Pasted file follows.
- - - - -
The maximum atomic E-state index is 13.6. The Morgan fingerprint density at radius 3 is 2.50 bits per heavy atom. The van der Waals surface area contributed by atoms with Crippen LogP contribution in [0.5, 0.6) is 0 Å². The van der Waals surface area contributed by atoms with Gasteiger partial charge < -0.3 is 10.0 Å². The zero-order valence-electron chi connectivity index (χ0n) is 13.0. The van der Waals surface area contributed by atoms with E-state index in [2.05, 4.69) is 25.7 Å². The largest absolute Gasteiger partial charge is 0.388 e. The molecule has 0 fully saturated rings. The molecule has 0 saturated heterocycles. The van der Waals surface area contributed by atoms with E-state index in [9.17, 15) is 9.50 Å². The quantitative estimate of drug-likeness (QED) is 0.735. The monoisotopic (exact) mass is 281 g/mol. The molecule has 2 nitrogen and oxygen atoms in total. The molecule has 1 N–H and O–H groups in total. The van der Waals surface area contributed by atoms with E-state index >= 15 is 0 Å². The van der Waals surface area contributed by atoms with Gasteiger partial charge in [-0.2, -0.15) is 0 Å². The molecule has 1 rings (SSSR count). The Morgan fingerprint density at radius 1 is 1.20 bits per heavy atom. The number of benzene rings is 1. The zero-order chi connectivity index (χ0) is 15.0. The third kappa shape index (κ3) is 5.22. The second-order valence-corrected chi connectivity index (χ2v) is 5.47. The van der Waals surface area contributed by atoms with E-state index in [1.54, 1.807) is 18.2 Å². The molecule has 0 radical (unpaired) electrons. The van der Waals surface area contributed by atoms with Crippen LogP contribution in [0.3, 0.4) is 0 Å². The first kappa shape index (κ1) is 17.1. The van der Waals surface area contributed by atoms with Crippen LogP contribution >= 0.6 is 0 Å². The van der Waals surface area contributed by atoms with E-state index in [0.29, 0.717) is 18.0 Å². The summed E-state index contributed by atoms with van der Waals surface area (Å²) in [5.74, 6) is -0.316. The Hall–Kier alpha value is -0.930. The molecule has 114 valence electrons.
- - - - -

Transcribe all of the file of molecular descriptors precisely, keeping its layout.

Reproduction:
The maximum atomic E-state index is 13.6. The Morgan fingerprint density at radius 3 is 2.50 bits per heavy atom. The van der Waals surface area contributed by atoms with Crippen LogP contribution in [0.5, 0.6) is 0 Å². The van der Waals surface area contributed by atoms with Gasteiger partial charge < -0.3 is 10.0 Å². The zero-order valence-electron chi connectivity index (χ0n) is 13.0. The van der Waals surface area contributed by atoms with E-state index in [2.05, 4.69) is 25.7 Å². The largest absolute Gasteiger partial charge is 0.388 e. The molecule has 0 fully saturated rings. The molecule has 0 saturated heterocycles. The van der Waals surface area contributed by atoms with E-state index in [9.17, 15) is 9.50 Å². The quantitative estimate of drug-likeness (QED) is 0.735. The monoisotopic (exact) mass is 281 g/mol. The molecule has 2 nitrogen and oxygen atoms in total. The molecule has 1 N–H and O–H groups in total. The van der Waals surface area contributed by atoms with E-state index >= 15 is 0 Å². The van der Waals surface area contributed by atoms with Gasteiger partial charge in [-0.2, -0.15) is 0 Å². The molecule has 1 rings (SSSR count). The Morgan fingerprint density at radius 1 is 1.20 bits per heavy atom. The number of benzene rings is 1. The zero-order chi connectivity index (χ0) is 15.0. The third kappa shape index (κ3) is 5.22. The second-order valence-corrected chi connectivity index (χ2v) is 5.47. The van der Waals surface area contributed by atoms with E-state index in [1.54, 1.807) is 18.2 Å². The molecule has 0 radical (unpaired) electrons. The van der Waals surface area contributed by atoms with Crippen LogP contribution in [0.3, 0.4) is 0 Å². The first kappa shape index (κ1) is 17.1. The van der Waals surface area contributed by atoms with Crippen LogP contribution >= 0.6 is 0 Å². The van der Waals surface area contributed by atoms with E-state index in [0.29, 0.717) is 18.0 Å². The summed E-state index contributed by atoms with van der Waals surface area (Å²) in [5.74, 6) is -0.316. The Hall–Kier alpha value is -0.930. The molecule has 114 valence electrons.